US prosecutors allege that the leader of a Japanese criminal organization conspired to illegally transport nuclear material.

US prosecutors allege that the leader of a Japanese criminal organization conspired to illegally transport nuclear material.

According to US prosecutors, the leader of a Japanese organized crime group plotted to smuggle uranium and plutonium, with the belief that it would be used by Iran to create nuclear weapons.

Federal authorities stated that Takeshi Ebisawa, age 60, and accomplices presented the DEA with samples of nuclear materials that had been moved from Myanmar to Thailand.

The agent portrayed themselves as a dealer of drugs and weapons, and asserted that they had connections to an Iranian military leader.

According to media reports, the confiscated material was discovered to contain uranium and plutonium of weapons quality.

“The allegations showcased the immorality of arms and drug smugglers,” stated DEA administrator Anne Milgram.

According to a statement released on Wednesday, the individuals involved in this case are accused of engaging in the illegal trade of drugs, weapons, and nuclear materials. They allegedly went to the extent of providing uranium and weapons-grade plutonium, with the belief that Iran would utilize them in the production of nuclear weapons.

This serves as a shocking illustration of the immorality displayed by drug dealers who show no regard for the value of human life.

Prosecutors stated that the source of the nuclear material was a leader of an unnamed “ethnic insurgent group” in Myanmar, who had been extracting uranium within the nation.

According to court documents, Ebisawa suggested that the leader sell uranium through him to obtain funds for buying weapons from the general.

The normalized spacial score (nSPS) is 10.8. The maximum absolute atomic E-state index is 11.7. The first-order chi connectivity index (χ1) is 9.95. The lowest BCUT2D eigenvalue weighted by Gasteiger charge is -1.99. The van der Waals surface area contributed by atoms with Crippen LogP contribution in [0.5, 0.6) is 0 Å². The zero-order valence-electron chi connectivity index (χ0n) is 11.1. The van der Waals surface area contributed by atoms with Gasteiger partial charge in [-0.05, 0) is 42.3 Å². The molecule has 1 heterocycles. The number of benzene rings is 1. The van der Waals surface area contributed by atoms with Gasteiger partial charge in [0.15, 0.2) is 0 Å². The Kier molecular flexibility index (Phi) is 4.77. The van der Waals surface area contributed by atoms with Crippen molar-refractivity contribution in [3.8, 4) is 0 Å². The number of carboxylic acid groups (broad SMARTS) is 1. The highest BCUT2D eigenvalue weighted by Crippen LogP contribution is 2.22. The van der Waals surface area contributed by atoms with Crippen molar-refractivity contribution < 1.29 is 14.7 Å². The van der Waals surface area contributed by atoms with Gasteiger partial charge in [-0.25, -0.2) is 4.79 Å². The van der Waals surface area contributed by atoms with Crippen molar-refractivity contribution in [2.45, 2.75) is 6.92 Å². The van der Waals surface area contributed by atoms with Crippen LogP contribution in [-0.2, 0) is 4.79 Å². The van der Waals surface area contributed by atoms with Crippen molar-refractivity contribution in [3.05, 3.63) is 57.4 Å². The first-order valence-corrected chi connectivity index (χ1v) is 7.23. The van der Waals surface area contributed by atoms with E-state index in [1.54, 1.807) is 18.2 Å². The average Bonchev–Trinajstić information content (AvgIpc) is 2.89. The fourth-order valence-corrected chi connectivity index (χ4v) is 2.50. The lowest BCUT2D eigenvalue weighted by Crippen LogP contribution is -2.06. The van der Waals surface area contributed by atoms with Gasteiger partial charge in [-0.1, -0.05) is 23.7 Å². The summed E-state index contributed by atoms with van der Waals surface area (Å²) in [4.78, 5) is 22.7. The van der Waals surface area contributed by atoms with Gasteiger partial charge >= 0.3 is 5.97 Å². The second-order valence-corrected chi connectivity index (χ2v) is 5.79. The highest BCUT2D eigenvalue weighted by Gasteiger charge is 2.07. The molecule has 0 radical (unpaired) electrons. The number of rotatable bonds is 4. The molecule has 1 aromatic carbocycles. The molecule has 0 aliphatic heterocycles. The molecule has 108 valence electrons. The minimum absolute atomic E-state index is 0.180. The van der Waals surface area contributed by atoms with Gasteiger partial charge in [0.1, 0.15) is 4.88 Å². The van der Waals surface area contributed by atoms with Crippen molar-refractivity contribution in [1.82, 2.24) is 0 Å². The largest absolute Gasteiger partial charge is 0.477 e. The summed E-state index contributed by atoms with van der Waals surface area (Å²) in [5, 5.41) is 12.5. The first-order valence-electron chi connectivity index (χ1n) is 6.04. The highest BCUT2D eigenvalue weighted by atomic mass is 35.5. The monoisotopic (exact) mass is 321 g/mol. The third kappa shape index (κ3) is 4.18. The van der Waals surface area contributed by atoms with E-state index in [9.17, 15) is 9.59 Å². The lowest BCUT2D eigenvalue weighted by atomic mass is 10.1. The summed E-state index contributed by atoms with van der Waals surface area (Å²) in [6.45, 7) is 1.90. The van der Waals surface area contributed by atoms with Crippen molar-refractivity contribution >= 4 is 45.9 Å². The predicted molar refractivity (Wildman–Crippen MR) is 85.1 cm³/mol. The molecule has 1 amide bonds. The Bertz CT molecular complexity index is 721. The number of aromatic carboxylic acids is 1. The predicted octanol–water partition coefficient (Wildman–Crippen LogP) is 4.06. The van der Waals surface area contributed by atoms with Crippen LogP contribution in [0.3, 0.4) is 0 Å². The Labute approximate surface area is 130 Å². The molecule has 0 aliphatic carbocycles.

The leader of Myanmar allegedly provided samples that were analyzed by a US federal lab and found to contain uranium, thorium, and plutonium. The plutonium was determined to be weapons-grade, meaning it could potentially be used in a nuclear weapon.

In April 2022, Ebisawa, who is believed to be a key member of a Japanese organized crime group, was one of four individuals apprehended in Manhattan as part of a DEA undercover mission.

He is currently in custody, awaiting trial, and is one of two defendants mentioned in an updated indictment. Ebisawa is accused of illegally trafficking nuclear materials across borders, conspiring to commit this crime, and facing multiple other charges.

In recent times, the yakuza, a term used to refer to a group of illegal organizations, from Japan have expanded their influence abroad. This shift is due to their shift away from their usual means of making money, such as extortion and sex work, and also in response to stricter measures taken by Japanese law enforcement against their operations.

In 2012, the US Treasury Department announced that it had seized the assets of the Yamaguchi-gumi, known as Japan’s most influential yakuza group. They also prohibited the group from conducting any business in the US due to their growing involvement in drug and human trafficking, money laundering, and other international crimes.

The Associated Press reported that an email was sent to Ebisawa’s lawyer, Evan Loren Lipton, requesting a response.

According to US attorney Damian Williams, Ebisawa boldly transported the material from Myanmar to other countries.

According to Williams, he supposedly committed this act with the belief that the material would be utilized in the creation of a nuclear weapons program. If the weapons-grade plutonium he traded was produced in large enough amounts, it could potentially be used for that intention.

While supposedly trying to sell nuclear materials, Ebisawa also engaged in talks to buy lethal weapons such as surface-to-air missiles.

The accused individuals will appear in court on Thursday for their arraignment, which will take place in a federal court located in Manhattan.

The report was contributed to by The Associated Press.